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Experts fault Unima selection

The list of students who have been selected to the constituent colleges of the University of Malawi (Unima) shows that names of some students do not tally with their secondary schools.

The list in our possession has all but few private and high school students appearing as if they were studying in government schools.

On the list, students who applied for the University intake from high schools obtaining International General School Certificate of Education commonly referred to as “IGSCE” have not appeared with the schools they obtained their certificates from but as IGSCE or from a government secondary school.

Speaking to The Daily Times, Andrew Mhango Examination Officer at Kalibu Academy said they are disappointed with what the National Council for Higher Education has done for not indicating the schools from which the students are coming.

“So far we have noticed 23 students from our school who among them none is accredited to Kalibu Academy, all of them have come out as IGSCE and government schools

they did not attend. We, honestly, do not understand what sort of mistake that is or what sort of criteria it is we are looking for answers explaining this,” Mhango said.

Commenting on the matter, an education expert Steven Sharra said it has been two years since the University entrance examinations were ruled out and to have such an anomaly will bring mistrust towards the system.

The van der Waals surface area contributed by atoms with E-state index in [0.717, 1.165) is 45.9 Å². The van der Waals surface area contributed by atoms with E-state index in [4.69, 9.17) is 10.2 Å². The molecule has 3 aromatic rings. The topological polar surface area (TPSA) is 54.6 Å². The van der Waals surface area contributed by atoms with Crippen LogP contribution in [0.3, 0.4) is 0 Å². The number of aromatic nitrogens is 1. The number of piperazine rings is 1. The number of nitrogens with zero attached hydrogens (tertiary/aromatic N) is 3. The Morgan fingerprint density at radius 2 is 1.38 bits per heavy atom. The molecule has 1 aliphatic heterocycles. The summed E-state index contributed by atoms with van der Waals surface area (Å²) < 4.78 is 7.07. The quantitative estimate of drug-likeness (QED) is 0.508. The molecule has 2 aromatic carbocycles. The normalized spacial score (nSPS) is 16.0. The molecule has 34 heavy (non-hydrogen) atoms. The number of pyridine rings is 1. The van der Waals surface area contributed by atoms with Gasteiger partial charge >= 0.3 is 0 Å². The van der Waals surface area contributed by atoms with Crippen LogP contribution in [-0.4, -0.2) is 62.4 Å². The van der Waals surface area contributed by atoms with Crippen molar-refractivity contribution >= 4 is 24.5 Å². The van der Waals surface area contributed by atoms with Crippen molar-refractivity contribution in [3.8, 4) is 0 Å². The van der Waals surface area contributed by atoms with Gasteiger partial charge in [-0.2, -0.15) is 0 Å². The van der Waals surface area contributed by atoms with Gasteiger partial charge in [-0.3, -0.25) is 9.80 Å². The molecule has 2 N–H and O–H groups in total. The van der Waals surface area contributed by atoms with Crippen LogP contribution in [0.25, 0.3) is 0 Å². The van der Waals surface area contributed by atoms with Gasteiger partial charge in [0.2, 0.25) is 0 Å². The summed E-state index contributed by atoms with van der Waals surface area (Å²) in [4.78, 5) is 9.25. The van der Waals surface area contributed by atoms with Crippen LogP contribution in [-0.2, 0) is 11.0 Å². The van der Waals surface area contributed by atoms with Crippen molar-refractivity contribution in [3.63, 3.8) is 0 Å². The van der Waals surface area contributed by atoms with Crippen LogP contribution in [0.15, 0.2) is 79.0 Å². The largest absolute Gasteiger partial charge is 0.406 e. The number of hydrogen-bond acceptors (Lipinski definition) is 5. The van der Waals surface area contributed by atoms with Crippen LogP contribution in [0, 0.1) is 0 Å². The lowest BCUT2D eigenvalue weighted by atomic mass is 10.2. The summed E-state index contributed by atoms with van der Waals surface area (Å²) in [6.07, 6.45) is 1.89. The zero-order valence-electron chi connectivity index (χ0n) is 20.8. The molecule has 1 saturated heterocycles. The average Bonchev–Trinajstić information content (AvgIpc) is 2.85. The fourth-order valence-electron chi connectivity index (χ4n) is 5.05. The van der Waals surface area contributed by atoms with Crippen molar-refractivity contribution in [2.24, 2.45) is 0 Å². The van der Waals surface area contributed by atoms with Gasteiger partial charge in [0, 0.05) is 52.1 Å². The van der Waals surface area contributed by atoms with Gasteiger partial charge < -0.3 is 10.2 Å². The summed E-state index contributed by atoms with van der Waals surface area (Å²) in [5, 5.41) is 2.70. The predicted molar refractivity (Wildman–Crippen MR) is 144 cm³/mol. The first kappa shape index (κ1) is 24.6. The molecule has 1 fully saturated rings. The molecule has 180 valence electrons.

“To have an allegation that one was at a prestigious secondary and has been accredited to a community secondary school or any government school, is a serious issue. It puts into question the system in place as to whether it is fair, accurate and if at all it has any integrity.

“The application forms make it so clear and the students indicate where they are coming from, and to have a whole system indicating IGSCE and no proper school while the others have been accredited rightly raises eyebrows and there is need for a probe and the nation needs to be told the truth,” Shara explained.

According to a National Council for Higher Education press statement available at the University of Malawi’s off i c i a l website: “Candidates were selected first using the equity system of admitting students into public institutions of higher learning. Under this arrangement, the top ten candidates from each district were offered places first and the rest were selected based on both merit and the size of the population of their district of origin.”

The statement also stated that over 15,000 applications were received by NCHE to be considered for selection by all public universities. Out of this group, a total of 2,085 candidates have been selected to pursue various academic programmes in the University of Malawi.

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